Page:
Americans for prosperity video
Watch these videos shot during a recent meeting of Americans for Prosperity:
¢ Jim Ryun, of Lawrence, a former congressman who is battling state Treasurer Lynn Jenkins for the Kansas Republican Party nomination to run for the 2nd District congressional seat now held by U.S. Rep. Nancy Boyda - http://www.youtube.com/watch?v=4g9fqx0x0cw
¢ Nick Jordan, a Republican state senator from Shawnee who is seeking his party's nomination to face U.S. Rep. Dennis Moore for the 3rd District seat - http://www.youtube.com/watch?v=yyOh8_nnARI
It's a simple statement that packs a powerful political wallop.
Jim Ryun, Lynn Jenkins and Nick Jordan - all Republicans trying to unseat two Democratic congressional incumbents who represent Lawrence - say the Democrats voted for the largest tax increase in the history of the United States.
Did U.S. Rep. Nancy Boyda, whose district includes west Lawrence, and U.S. Rep. Dennis Moore, whose district includes east Lawrence, endorse such a proposal?
Both Boyda and Moore say absolutely not, and that their potential rivals are distorting the record.
The Republicans point to a specific vote in the House on March 13.
On that day, the House on a 212-207 vote approved a budget resolution, which Boyda and Moore supported. No Republicans voted for it.
The bill title was: "Revising the congressional budget for the United States government for fiscal year 2008, establishing the congressional budget for the United States government for fiscal year 2009, and setting forth appropriate budgetary levels for fiscal years 2010 through 2013."
Hours after the vote, the National Republican Congressional Committee issued a news release targeting what it considers vulnerable Democrats, and accusing them of voting for a record $683 billion tax increase.
But the Democrats say that's not true, and so does a nonpartisan budget study group.
"It's dishonest to claim that the budget resolution passed by the House 'raises' taxes," said Moore. "The budget resolution does not change the tax code at all, but presents a fiscally responsible long-term plan for our nation's finances, including keeping tax relief for families and the middle class," he said.
Democrats argue the resolution envisions eliminating the budget deficit in 2012, while funding critical needs and preserving middle class tax cuts.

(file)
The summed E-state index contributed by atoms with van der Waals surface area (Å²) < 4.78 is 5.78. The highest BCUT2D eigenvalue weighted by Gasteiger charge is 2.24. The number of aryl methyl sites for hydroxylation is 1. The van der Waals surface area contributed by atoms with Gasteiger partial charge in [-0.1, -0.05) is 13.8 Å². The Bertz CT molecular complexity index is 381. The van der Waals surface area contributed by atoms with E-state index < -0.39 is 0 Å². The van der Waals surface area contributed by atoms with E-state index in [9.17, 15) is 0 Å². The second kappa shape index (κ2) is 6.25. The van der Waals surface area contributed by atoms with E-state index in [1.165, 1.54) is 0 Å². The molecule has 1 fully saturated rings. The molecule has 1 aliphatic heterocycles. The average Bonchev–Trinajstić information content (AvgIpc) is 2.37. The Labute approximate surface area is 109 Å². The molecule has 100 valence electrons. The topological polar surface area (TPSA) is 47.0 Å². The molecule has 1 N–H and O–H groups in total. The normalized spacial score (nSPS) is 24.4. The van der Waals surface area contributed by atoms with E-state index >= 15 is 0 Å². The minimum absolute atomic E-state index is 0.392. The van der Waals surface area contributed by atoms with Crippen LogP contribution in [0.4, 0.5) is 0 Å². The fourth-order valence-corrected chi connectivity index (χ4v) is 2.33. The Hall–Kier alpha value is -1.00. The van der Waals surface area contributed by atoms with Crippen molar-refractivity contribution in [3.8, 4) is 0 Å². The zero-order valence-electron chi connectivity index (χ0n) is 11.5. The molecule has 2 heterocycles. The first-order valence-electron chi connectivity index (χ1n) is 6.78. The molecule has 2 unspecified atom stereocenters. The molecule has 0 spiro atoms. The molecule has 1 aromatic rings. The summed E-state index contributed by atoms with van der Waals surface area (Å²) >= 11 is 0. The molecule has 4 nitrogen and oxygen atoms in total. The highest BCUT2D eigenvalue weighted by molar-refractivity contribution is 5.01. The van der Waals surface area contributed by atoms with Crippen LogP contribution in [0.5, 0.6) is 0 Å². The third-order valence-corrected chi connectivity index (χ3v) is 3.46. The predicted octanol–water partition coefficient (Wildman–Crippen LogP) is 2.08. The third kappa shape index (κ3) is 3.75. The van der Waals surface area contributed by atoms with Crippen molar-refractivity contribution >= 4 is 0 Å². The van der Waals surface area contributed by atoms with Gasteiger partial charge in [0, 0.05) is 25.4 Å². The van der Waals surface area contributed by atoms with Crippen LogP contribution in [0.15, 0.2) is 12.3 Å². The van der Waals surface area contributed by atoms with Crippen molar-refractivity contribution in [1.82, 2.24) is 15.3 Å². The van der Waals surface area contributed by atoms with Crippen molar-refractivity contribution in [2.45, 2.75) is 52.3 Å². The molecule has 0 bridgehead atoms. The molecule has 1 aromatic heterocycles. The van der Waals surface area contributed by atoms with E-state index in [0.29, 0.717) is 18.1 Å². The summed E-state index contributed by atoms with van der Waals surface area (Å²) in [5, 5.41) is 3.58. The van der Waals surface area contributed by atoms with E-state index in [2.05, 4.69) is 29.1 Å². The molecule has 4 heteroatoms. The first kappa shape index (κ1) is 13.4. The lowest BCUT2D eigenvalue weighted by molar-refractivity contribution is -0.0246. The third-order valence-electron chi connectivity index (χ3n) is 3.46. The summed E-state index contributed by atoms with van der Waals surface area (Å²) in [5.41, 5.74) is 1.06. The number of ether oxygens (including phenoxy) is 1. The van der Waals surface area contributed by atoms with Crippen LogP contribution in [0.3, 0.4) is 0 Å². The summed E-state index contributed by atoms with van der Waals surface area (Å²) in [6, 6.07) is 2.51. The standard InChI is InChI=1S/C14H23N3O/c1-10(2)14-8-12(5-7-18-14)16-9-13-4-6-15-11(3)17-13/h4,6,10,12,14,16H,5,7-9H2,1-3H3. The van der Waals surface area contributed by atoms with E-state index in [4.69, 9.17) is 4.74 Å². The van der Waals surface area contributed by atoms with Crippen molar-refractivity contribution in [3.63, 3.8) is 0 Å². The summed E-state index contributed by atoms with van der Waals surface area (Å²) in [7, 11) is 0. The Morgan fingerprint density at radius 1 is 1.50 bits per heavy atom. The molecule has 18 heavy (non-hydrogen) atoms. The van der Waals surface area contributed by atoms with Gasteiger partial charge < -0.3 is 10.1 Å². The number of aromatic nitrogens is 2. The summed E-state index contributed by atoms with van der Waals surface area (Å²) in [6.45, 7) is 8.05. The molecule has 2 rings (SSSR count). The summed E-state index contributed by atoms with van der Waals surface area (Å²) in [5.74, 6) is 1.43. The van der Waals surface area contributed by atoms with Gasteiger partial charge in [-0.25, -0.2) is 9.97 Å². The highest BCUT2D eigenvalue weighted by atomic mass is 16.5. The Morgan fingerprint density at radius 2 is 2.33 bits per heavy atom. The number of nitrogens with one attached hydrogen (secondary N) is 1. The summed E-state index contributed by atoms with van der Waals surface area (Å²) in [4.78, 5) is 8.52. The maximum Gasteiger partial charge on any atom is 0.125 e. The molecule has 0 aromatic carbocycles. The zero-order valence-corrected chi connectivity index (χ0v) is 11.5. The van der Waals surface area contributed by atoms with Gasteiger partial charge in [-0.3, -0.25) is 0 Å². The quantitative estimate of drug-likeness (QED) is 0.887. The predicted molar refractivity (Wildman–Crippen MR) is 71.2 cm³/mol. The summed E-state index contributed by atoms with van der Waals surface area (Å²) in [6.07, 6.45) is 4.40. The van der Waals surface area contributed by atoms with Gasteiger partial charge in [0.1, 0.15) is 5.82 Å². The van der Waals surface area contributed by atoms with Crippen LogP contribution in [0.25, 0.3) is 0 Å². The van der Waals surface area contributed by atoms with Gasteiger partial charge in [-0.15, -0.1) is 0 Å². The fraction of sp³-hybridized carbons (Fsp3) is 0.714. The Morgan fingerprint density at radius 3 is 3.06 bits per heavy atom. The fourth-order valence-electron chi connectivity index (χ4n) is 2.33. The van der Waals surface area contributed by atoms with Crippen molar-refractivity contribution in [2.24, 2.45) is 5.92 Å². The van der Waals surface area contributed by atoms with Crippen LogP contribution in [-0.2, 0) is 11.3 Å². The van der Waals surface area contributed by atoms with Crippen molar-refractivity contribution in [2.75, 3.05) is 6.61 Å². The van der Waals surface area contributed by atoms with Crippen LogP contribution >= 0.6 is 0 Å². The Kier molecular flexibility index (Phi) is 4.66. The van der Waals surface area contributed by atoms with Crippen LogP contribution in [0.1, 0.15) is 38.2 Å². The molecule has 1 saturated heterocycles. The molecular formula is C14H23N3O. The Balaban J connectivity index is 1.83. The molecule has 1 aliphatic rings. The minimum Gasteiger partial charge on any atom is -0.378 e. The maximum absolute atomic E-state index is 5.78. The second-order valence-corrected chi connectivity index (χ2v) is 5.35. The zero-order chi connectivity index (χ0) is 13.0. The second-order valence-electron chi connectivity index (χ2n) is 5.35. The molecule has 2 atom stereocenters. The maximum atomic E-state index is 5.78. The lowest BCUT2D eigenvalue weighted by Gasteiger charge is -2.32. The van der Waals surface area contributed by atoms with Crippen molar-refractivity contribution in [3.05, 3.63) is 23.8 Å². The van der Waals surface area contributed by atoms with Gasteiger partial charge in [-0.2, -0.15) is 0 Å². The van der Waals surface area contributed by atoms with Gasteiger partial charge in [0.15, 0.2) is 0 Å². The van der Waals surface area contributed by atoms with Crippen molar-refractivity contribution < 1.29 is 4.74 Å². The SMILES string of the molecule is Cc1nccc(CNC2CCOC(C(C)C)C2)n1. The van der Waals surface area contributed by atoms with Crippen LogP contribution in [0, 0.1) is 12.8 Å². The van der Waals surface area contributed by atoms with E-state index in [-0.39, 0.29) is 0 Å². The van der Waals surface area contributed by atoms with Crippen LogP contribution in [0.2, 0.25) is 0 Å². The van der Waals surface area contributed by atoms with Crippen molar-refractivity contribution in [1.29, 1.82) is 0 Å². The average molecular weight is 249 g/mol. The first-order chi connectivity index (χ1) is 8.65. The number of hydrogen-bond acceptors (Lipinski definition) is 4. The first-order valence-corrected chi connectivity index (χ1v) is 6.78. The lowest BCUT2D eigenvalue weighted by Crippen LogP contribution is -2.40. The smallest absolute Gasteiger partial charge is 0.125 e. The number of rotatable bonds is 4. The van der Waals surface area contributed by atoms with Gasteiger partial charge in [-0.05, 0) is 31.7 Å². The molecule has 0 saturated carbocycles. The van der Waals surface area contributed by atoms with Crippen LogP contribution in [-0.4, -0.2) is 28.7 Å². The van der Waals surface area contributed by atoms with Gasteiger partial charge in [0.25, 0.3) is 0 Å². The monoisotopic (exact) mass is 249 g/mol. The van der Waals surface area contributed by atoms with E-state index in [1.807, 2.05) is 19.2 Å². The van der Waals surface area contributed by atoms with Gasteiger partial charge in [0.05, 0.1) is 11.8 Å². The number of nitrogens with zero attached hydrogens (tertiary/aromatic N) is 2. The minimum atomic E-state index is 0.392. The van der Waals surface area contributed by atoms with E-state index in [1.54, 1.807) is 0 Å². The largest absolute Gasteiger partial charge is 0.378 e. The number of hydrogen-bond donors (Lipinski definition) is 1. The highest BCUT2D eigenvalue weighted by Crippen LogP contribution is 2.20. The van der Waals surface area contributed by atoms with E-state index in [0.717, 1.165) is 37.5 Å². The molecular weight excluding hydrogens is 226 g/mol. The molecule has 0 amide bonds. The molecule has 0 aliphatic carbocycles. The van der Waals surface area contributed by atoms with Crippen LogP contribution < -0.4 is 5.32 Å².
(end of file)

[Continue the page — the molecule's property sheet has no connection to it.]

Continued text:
At the center of the argument, it's important to understand President Bush's tax cuts of 2001 and 2003, and to know what a congressional budget resolution is.
When the Republican-controlled Congress approved the Bush tax cuts, the cuts were scheduled to expire at the end of 2010.
The budget resolution passed last month by Congress, which is now controlled by the Democrats, follows that older law in calling for the expiration of the tax cuts. The resolution provides a five-year roadmap for federal spending but it was nonbinding and serves more as a framework for future Democratic Party decisions on spending and taxes.
In a speech before the anti-tax group Americans for Prosperity, Ryun said the resolution that Boyda voted for will increase the taxes on millions of Americans, including many in the middle class.
But the resolution also includes policy language that calls for middle income tax relief, including extension of the increase in the child tax credit, relief from the so-called marriage penalty, and other deductions aimed at the middle class.
"Nancy has always believed that the middle class relief should be made permanent," said her spokesman Thomas Seay. He said the sunset clauses in Bush's plan don't take effect until 2011. "Nancy has said again and again that when this issue reaches a vote, she'll support extending middle class tax relief," Seay said.
No tax increase
The Center on Budget and Policy Priorities says the budget resolution contains no tax increase, let alone the largest in U.S. history.
The resolution approved by the House assumed that the nation's tax law would be amended to extend some of the expiring tax cuts, especially those affecting middle class families, according to the center, which is a nonpartisan group that works on policies and programs that affect low- and moderate-income families. The costs of those tax cuts would be offset by other changes in policy, which could include eliminating the tax cuts for the very wealthy, some Democrats have argued.
Of the allegations made by the Republicans, Aviva Aron-Dine, a policy analyst with the center, said, "Our view is that that claim is inaccurate."
She added, "The language of tax increases is very powerful. It's important to correct the record."